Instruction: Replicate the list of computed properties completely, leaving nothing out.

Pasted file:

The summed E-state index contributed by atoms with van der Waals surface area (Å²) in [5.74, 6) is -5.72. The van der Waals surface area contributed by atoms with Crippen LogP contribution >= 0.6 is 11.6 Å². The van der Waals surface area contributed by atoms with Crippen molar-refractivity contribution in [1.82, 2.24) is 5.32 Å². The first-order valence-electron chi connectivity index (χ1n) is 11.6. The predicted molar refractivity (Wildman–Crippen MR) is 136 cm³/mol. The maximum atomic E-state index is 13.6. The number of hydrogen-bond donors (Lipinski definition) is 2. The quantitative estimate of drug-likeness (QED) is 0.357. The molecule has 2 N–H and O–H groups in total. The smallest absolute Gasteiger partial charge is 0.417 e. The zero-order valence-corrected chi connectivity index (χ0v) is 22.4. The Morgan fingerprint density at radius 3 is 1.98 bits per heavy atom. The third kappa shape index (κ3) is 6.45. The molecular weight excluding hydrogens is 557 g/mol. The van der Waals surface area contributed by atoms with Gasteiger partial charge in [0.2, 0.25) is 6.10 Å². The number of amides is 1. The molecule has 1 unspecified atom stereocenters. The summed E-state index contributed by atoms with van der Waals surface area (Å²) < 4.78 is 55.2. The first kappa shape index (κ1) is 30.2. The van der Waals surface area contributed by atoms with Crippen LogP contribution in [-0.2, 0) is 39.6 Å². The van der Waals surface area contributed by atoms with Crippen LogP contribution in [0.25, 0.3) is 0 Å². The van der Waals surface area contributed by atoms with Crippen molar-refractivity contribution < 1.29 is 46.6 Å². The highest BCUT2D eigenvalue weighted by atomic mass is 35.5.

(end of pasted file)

The summed E-state index contributed by atoms with van der Waals surface area (Å²) in [5.74, 6) is -5.72. The van der Waals surface area contributed by atoms with Crippen LogP contribution >= 0.6 is 11.6 Å². The van der Waals surface area contributed by atoms with Crippen molar-refractivity contribution in [1.82, 2.24) is 5.32 Å². The first-order valence-electron chi connectivity index (χ1n) is 11.6. The predicted molar refractivity (Wildman–Crippen MR) is 136 cm³/mol. The maximum atomic E-state index is 13.6. The number of hydrogen-bond donors (Lipinski definition) is 2. The quantitative estimate of drug-likeness (QED) is 0.357. The molecule has 2 N–H and O–H groups in total. The smallest absolute Gasteiger partial charge is 0.417 e. The zero-order valence-corrected chi connectivity index (χ0v) is 22.4. The Morgan fingerprint density at radius 3 is 1.98 bits per heavy atom. The third kappa shape index (κ3) is 6.45. The molecular weight excluding hydrogens is 557 g/mol. The van der Waals surface area contributed by atoms with Gasteiger partial charge in [0.2, 0.25) is 6.10 Å². The number of amides is 1. The molecule has 1 unspecified atom stereocenters. The summed E-state index contributed by atoms with van der Waals surface area (Å²) < 4.78 is 55.2. The first kappa shape index (κ1) is 30.2. The van der Waals surface area contributed by atoms with Crippen LogP contribution in [-0.2, 0) is 39.6 Å². The van der Waals surface area contributed by atoms with Crippen LogP contribution in [0.25, 0.3) is 0 Å². The van der Waals surface area contributed by atoms with Crippen molar-refractivity contribution < 1.29 is 46.6 Å². The highest BCUT2D eigenvalue weighted by atomic mass is 35.5.